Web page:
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Coronavirus Politics Daily: Singapore shutdown, European strawberries stranded, Mossad's medical mission

Coronavirus Politics Daily: Singapore shutdown, European strawberries stranded, Mossad's medical mission

Singapore's "circuit breaker" lockdown: The Asian financial hub of Singapore has been held up as an example of a country that had the COVID-19 outbreak under better control than most. The chief of the World Health Organization chief even singled out Singapore for praise, commending its "all-government approach" to containment and mitigation of the deadly disease. But after experiencing its largest daily rise in new cases, it will now shutter schools, workplaces, and non-essential businesses for at least a month, in a move dubbed a "circuit breaker" to stop the disease's spread. The growth of "unlinked" or untraceable community infections is part of "very worrying trends," a government minister said Friday. Come Tuesday, Singaporeans will join half of humanity under stay-at-home orders. If even the countries that have done best at fighting coronavirus still have to take more drastic measures like this, it's a grim sign for what awaits the rest of the world.

Mossad's medical mission: The Mossad, Israel's top spy agency, is known for tracking down far-flung enemies and foiling plots through its sly undercover operations. Now, those crafty spooks have been assigned a new mission: procuring medical equipment from around the world to fight COVID-19. While Mossad officials confirmed that they have overseen the shipment of millions of medical masks and testing kits in recent days – as well as around 30 ventilators – they are staying mum on where the equipment is coming from. One Mossad agent told the Washington Post that at a moment when everyone is scrambling for the same diminishing supplies, "we are utilizing our special connections to win the race." Some observers have suggested the Mossad could be getting equipment from officially hostile Arab countries with which the agency has strong back-channel relations. But not all of the vaunted Mossad's efforts have gone well: when it ordered a huge number of coronavirus tests recently, it discovered that a lack of swabs made them unusable.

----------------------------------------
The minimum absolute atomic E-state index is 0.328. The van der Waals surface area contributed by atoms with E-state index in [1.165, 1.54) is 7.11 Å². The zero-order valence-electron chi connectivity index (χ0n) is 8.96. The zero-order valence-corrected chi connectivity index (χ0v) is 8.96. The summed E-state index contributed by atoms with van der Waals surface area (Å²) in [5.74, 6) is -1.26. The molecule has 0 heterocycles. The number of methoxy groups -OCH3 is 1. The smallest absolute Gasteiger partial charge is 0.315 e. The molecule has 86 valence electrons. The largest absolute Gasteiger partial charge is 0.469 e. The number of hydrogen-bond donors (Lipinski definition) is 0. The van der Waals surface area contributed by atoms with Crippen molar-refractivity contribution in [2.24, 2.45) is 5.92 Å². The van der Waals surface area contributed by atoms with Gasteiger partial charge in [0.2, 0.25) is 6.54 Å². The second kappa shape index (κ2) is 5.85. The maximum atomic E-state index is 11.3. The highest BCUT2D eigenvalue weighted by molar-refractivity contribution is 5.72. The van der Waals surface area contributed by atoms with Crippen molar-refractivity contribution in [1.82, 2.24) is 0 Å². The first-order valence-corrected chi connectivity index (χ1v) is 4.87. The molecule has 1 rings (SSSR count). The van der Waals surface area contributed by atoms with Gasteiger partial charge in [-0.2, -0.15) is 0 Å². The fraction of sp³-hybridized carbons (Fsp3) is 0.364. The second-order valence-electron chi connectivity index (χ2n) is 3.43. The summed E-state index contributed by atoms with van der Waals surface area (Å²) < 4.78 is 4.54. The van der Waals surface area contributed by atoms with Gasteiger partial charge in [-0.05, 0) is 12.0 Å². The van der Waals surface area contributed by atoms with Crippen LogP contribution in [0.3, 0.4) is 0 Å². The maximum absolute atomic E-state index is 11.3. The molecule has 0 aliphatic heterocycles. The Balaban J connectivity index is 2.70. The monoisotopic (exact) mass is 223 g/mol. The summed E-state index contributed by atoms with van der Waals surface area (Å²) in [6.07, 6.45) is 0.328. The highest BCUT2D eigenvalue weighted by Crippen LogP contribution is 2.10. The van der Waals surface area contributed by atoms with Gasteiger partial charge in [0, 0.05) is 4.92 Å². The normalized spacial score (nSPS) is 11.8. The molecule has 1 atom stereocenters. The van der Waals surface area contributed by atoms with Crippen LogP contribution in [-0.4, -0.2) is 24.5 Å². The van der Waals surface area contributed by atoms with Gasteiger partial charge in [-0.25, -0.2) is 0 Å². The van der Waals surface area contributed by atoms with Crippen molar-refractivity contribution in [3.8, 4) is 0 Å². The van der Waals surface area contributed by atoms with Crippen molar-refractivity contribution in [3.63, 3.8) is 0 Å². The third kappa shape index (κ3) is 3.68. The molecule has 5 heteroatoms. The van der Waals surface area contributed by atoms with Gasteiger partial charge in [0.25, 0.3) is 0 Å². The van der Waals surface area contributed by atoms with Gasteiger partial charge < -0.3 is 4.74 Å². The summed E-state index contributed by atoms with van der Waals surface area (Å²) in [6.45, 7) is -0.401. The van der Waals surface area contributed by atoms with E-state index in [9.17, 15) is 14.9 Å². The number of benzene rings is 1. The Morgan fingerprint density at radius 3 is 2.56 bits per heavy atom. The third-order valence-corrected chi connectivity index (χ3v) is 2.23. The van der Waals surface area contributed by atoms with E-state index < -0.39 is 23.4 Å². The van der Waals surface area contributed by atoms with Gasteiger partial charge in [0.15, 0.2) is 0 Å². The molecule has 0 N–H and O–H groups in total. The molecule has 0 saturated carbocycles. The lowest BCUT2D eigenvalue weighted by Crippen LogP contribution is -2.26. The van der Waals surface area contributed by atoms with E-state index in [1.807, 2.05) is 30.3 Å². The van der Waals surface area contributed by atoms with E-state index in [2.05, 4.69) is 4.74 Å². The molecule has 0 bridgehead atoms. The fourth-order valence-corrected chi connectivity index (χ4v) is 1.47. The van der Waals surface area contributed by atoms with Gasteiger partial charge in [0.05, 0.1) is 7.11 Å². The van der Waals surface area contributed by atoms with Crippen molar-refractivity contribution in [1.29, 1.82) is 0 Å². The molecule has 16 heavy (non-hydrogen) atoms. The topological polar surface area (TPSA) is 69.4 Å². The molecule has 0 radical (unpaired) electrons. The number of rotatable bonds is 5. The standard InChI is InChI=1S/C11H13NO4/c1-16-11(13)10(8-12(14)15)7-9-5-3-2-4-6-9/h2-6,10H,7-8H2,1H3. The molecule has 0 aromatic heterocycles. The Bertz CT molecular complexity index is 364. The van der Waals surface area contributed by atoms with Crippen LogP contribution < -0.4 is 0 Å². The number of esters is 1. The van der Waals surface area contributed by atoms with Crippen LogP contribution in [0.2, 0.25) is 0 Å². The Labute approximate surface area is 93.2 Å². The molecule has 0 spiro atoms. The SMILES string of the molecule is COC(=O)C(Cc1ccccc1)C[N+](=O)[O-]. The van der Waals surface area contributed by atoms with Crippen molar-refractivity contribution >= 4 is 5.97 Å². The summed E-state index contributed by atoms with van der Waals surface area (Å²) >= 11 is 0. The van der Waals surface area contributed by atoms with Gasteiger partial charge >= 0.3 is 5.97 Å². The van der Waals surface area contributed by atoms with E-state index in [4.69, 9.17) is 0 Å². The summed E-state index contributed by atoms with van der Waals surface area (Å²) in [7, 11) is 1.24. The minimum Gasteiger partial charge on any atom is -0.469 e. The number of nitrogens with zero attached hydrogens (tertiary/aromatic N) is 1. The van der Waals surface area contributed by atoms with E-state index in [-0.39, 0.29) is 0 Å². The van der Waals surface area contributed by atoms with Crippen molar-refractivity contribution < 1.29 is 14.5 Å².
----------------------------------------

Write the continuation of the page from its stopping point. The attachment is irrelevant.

Coronavirus vs the strawberry harvest: With the spring strawberry crops just about ready to be picked, Germany will now allow farms to bring in some 80,000 seasonal agricultural workers, mainly from EU countries in Eastern Europe, reversing an earlier coronavirus-related ban on outsiders entering the country. The German agriculture sector had lobbied fiercely for the change, fearing that without its usual supply of labor, the upcoming spring harvest of fruits and vegetables would rot in the fields, leaving supermarkets short-stocked. Farms all across Western Europe are struggling with the same problem: coronavirus border closures have cut them off from an essential labor force. Some in Italy are even asking the government to open up more spots for non-EU farm workers. The seasonal workers who go to Germany will arrive by plane and will be subject to a 14-day quarantine period. Now, spare a moment to consider again the many ways in which the coronavirus crisis highlights the kinds of workers — and migrants — who are irreplaceable for the functioning of our societies and economies.

Empathy and listening are key to establishing harmonious relationships, as demonstrated by Callista Azogu, GM of Human Resources & Organization for Nigerian Agip Oil Company (NAOC), an Eni subsidiary in Abuja. "To build trust is very difficult. To destroy it is very easy," says Callista, whose busy days involve everything from personnel issues to union relationships. She sees great potential for her native Nigeria not only because of the country's natural resources, but because of its vibrant and creative people.

Learn more about Callista in this episode of Faces of Eni.

Saturday will mark the beginning of an historic turning point for European politics as 1,001 voting members of Germany's Christian Democratic Union, the party of Chancellor Angela Merkel, hold an online conference to elect a new leader.

Here are the basic facts:

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Joe Biden wants to move into the White House, but the coast isn't clear. He may need some bleach.

Watch more PUPPET REGIME here.

If former Homeland Security Secretary Jeh Johnson could give incoming Homeland Security Secretary Alejandro Mayorkas advice, what would it be? "Well, first I would say, 'Ali, I'm glad it's you, not me.'" His conversation with Ian Bremmer was part of the latest episode of GZERO World.

Listen: For the first time in twenty years extreme poverty around the world is growing. How does the developing world recover from a pandemic that has brought even the richest nations to their knees? David Malpass, the President of the World Bank, is tasked with answering that question. He joins Ian Bremmer on the podcast to talk about how his organization is trying to keep the developing world from slipping further into poverty in the wake of a once-in-a-century pandemic.

The GZERO World Podcast with Ian Bremmer. Listen now.


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